"Night Shift" (1982): "It's found a loyal following like Mel Brooks' 'The Producers.' People who really love pure comedy have good things to say about it, so my recollection of it is a good one."
"Splash" (1984): "I saw part of it recently and I really was happy with it. Visually it was pretty simple, but man, it had a wonderful tempo. (Tom) Hanks was good, Daryl (Hannah) was quite good, John Candy was funny. Very efficient storytelling."
"Gung Ho" (1986): "I had so much fun making it that it's kind of a pet of mine. It was so-so at the box office, and it was taken to task because it was made right at the height of the American fear of Japan... and some reviewers thought we were bashing the Japanese."
"Willow" (1988): "I wouldn't mind another crack at it. I'd deal with the villains much differently, find a way to be more dimensional and unexpected. It also gets a little harsh in some of the battle stuff. It needs to be a little more swashbuckle and a little less gritty combat."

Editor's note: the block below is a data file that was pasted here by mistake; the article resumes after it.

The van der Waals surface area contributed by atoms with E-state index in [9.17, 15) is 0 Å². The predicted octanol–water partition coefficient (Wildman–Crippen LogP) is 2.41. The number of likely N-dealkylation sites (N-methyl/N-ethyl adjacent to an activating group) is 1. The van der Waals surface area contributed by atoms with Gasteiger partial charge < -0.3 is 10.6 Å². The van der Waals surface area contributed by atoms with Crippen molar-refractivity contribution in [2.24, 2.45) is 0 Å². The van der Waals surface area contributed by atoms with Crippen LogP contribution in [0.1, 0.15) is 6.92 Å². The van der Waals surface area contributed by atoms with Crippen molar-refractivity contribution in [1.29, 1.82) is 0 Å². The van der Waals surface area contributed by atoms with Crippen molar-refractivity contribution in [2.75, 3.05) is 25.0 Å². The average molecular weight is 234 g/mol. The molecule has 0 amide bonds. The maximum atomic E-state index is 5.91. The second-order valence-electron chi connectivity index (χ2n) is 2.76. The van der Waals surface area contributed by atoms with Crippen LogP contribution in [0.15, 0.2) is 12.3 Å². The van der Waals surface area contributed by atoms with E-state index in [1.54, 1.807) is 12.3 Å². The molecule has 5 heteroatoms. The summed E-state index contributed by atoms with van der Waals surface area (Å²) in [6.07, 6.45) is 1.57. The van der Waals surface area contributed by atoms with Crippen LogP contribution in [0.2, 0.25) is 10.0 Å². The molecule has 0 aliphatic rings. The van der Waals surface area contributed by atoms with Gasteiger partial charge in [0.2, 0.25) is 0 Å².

"Backdraft" (1991): "I'm very happy with what Kurt (Russell) did with the brother story... but for me the story line doesn't hold true. A rookie fireman is not going to get involved solving a crime. It just doesn't make any sense."
"Far and Away" (1992): "That's the one time I've been really blindsided, mostly by critics. It's not a traditional studio movie and not the way you're used to seeing Tom Cruise. The marketing campaign was a problem it was difficult to communicate what it would be."
"Ransom" (1996): "It was definitely new territory for me. I found myself... manipulating people to be frightened or to feel upset. I wouldn't say that I wouldn't do another thriller, but I was happy to be back in comedy with my next movie."
©1999 San Francisco Chronicle